A seal's body is shaped like a torpedo rounded from head to feet. They have no ear flaps, the ears are a tiny hole on the side of their heads. They have closable ears and nostrils so that no water can fill their ears or nose when they are under water. Their hands and feet are called fore and hind flippers and help the seal glide effortlessly underwater. Seals have a layer of fat underneath their skin called Blubber. It is important for three things, (1) it keeps them warm in the cold water, (2) helps them to float in the water and (3) gives them energy reserves during times of fasting. For example, a mother will not eat for 3 to 4 weeks while looking after her newborn pup.
Above video produced by biosphere partner DLRCC
Grey Seals have excellent vision. Their large black eyes allow lots of light to enter the pupil, allowing them to see in very dim light conditions. They have a protective third eyelid (like swimming goggles) that wipes sand away. They have no tear ducts, so they produce tears continually to wash their eyes. On land, they are able to restrict the amount of light entering the eye through their pupils. Seals have sensory whiskers called vibrissae that are very important for hunting and finding food, these virissea help them find their prey buried in the sand. They also help detect movement in the water from some distance away. Grey Seals can be recognized by their large 'Roman' nose and parallel nostrils. The colour of their fur coat can range from light grey to brown, with blotches of a darker colour over their bodies.
In Ireland, Grey seals are a Protected Species under the Irish Wildlife Act, 1976 and The EU’s Marine Mammal Protection Act, 1972.
Credit: Irish Seal Sanctuary
Charities working with seals in Ireland
Swimming with Seals - Don`t be afraid, Be aware
By Johnny Woodlock - Irish Seal Sanctuary
Yes seals look cute, especially when they are young, There is something about those big eyes. But don’t be fooled, remember that they eat fish and have sharp teeth to grip them. Trying to touch a seal of any size is not advised and they can transmit a nasty type of cellulitis which is hard to heal.
With growing numbers of year round sea swimmers and increasing numbers of seals the numbers of interactions between swimmers and seals is sure to increase. No one need worry if a few basic facts are observed.
Seals and all marine animals have a poor ability to investigate if something in their environment is edible. The only way a seal can check something out, is with its teeth or its claws which are formidable. As stated they eat fish so are predators. If they can eat a fish in a net they will, little effort involved. Some seals have discovered that birds can be easy food. It may be distressing for us to see a seal eating a swan but that’s how nature works. Most healthy swans will avoid seals. They can become trapped if not enough room to take off. People, especially sea swimmers, do not for some reason see seals as the large predators that they are. There have been incidents where a swimmer has been approached by a seal and had the seal rake them with their claws. Snorkelers often report that the seals have nipped at their flippers. This is just curious behaviour. They do eat other seals and porpoises when they can catch them. A seal could do very serious injury to a person if it wished to, but why would it? Certainly if a seal decided to be aggressive to a swimmer it would be very serious for the swimmer, but we have not heard of any aggressive behaviour even if to some swimmers it may seem so. In many cases it can be a single seal in the area which approaches swimmers but individual seals move around the coastline surprising distances. The big head of a seal close by your face would give anyone a fright, Seals do play with each other in the water and it can be rough, so you do not want one “playing” with you.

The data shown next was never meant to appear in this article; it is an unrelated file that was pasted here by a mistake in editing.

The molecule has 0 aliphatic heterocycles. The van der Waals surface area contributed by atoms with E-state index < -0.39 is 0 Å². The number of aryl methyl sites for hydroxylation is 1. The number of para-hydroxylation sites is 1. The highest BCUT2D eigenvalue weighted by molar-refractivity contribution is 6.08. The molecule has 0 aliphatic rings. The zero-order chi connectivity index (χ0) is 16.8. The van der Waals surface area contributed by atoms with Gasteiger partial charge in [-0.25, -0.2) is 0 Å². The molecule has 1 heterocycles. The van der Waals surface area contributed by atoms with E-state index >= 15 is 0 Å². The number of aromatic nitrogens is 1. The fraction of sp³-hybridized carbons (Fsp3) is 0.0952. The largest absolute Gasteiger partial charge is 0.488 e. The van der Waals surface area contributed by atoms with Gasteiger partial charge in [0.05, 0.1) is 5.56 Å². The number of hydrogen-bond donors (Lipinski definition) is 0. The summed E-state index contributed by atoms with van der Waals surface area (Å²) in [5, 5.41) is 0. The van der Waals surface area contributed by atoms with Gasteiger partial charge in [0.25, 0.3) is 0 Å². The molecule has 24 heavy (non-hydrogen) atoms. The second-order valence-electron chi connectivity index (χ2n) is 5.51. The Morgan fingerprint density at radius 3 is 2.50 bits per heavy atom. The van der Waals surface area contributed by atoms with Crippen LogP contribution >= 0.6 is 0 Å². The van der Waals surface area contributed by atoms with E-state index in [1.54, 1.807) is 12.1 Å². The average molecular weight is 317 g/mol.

I would advise any sea swimmer that if they are uncomfortable in the water with a seal to simply get out, In general the seal will lose interest after an initial investigation but you are in their environment and they are predators. Accidents do happen, but can be avoided in most cases. Don’t attempt to handfeed seals or to make them “tame”. There is plenty of room in the sea for both seals and swimmers. Don’t be afraid. be aware!.
The Grey seals breed in the autumn and the young seals will often come ashore either confused or simply to rest. These young seals are often weaned pups who have been left to fend for themselves by their mothers. They have built up a big layer of blubber which they use while learning how to feed and catch normal prey, but they can use this blubber up fast. In these first few weeks they lose a lot of weight,, this is normal. In general these seals are fine and in no danger so there is no need to “rescue” them. They will most likely head off with the next tide. A sick seal pup will be obviously in need, skinny and lethargic. But many are needlessly removed from the shore each year, by well intentioned people. Seal pups can move fast and have a nasty bite so kids and dogs are at risk. If in doubt contact either the Irish Seal Sanctuary or Seal rescue Ireland and they can assess if the pup is in trouble. Most times it is not. Grey seals breed from Sept to about February. The smaller Common or harbour seal breeds in early summer.
The truth is you are much more likely to be hurt by a jellyfish.